Format: Paperback
I got the book at a Society for Baseball Research event in the beginning of March and read it every day while traveling to and from work. This is a book serious baseball fans should purchase and hang on to. It's what I call a "universal problem solver" for the whole Hall of Fame induction story -- who got in, why, whether or not they deserved it, and what happened at the actual ceremony. The quotes from the speeches are inspiring and fascinating -- whether it's Ted Williams arguing for including the Negro Leaguers or Ozzie Smith comparing his career to the movie "Wizard of Oz." It's touching to read the words and experiences of family members of long-dead Hall of Famers who come to accept an ancestor's hardware...and moving to read how Bill Mazeroski simply broke down and could not get through his speech. Very little has been written about the actual induction events at the Hall of Fame, besides the first one in 1939, and the subject is long overdue for this level of coverage. It's a great look at that most exclusive of teams -- baseball's Hall of Famers. Highly recommended.
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1 of 1 people found the following review helpful By Bill Lamb on March 22, 2011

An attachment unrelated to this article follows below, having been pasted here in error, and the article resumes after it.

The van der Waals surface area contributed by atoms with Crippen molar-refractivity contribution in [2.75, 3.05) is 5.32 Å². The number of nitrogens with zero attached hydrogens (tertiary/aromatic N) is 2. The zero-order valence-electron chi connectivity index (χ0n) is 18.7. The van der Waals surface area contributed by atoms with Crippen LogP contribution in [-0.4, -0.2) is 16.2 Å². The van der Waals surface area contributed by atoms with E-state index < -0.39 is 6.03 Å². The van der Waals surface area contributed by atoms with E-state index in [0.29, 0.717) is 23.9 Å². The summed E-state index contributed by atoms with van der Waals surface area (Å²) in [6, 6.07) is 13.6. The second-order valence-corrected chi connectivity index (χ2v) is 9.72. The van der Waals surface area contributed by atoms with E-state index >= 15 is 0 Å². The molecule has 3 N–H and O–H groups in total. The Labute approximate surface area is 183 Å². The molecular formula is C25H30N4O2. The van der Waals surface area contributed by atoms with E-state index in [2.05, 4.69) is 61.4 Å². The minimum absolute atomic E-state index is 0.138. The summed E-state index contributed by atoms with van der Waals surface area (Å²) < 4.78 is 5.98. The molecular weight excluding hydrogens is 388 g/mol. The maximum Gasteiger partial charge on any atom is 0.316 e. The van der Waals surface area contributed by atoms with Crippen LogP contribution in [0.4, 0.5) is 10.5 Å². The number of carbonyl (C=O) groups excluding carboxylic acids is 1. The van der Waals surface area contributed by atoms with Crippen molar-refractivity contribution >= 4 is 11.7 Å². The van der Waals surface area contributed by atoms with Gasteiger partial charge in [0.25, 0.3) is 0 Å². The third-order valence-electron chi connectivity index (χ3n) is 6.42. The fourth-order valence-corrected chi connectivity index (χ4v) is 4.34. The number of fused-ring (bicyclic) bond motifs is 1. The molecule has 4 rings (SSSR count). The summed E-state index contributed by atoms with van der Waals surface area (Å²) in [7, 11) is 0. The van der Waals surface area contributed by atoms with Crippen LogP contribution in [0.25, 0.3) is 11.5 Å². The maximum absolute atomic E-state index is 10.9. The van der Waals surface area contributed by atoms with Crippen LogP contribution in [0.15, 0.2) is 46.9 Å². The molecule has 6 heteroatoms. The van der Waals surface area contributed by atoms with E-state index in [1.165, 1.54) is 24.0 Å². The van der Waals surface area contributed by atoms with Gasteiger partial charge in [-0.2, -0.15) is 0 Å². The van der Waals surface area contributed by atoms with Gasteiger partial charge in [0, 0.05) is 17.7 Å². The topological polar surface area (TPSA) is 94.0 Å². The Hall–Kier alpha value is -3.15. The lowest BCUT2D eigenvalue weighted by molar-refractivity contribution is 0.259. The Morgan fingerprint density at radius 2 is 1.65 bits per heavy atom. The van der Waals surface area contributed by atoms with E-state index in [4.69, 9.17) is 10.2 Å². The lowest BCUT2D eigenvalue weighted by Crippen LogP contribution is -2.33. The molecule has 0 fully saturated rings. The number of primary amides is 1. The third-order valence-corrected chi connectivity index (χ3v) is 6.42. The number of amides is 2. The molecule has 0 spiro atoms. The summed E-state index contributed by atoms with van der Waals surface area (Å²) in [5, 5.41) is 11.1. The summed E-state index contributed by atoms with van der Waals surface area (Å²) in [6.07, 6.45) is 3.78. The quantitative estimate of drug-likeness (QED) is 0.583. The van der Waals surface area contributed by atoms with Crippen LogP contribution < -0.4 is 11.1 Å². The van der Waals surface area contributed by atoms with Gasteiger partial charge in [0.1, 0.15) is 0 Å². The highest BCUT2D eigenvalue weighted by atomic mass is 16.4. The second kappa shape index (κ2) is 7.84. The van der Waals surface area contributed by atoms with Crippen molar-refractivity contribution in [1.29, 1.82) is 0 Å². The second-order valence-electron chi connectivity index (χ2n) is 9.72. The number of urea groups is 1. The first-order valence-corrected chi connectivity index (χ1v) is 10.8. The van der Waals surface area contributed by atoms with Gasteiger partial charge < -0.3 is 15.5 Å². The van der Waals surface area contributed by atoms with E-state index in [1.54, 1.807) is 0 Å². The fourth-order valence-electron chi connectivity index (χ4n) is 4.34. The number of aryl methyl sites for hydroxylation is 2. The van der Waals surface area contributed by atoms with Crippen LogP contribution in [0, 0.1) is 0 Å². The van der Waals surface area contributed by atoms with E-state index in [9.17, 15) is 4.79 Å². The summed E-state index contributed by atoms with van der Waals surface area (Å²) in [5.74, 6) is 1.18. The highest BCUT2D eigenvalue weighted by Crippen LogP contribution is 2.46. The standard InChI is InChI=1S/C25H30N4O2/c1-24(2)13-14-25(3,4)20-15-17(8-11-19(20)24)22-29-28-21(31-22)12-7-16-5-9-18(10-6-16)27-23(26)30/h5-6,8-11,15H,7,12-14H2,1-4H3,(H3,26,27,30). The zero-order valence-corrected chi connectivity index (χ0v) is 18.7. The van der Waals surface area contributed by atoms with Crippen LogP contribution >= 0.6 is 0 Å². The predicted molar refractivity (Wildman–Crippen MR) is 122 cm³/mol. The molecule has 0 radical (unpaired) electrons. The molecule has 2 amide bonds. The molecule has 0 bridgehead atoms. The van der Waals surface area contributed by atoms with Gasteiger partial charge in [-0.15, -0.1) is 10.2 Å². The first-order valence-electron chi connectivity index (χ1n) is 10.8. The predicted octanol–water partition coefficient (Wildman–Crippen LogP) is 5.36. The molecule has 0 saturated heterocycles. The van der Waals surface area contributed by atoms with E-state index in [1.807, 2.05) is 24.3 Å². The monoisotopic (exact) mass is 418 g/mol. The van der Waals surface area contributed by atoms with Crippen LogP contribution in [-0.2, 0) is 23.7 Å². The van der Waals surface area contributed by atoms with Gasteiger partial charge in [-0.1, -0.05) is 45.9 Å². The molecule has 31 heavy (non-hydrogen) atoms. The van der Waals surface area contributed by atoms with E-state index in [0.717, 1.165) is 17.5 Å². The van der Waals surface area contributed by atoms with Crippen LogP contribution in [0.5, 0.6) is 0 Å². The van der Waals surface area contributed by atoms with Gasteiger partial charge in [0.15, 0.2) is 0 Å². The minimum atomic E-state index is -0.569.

Format: Paperback
In Induction Day at Cooperstown, author Dennis Corcoran provides more than the player portraits familiar to Hall of Fame books. He affords the reader insight into the shifting and arcane processes by which those enshrined in Cooperstown were selected. Proceeding in chronological fashion, Corcoran summarizes the HOF voting of the baseball writers, from the election of the immortals (Ruth, Cobb, Mathewson, et al) in 1936 up to the selection of the Andre Dawson class in 2010, providing a neat summary of inductee accomplishments along the way. Interesting facts abound in the narrative. For example, the reader will learn that Boston outfielder Jim Rice received 3,974 votes from the writers with whom he was often disagreeable before achieving the 75 percent vote needed for election in his 15th and final year of eligibility on the writers' ballot.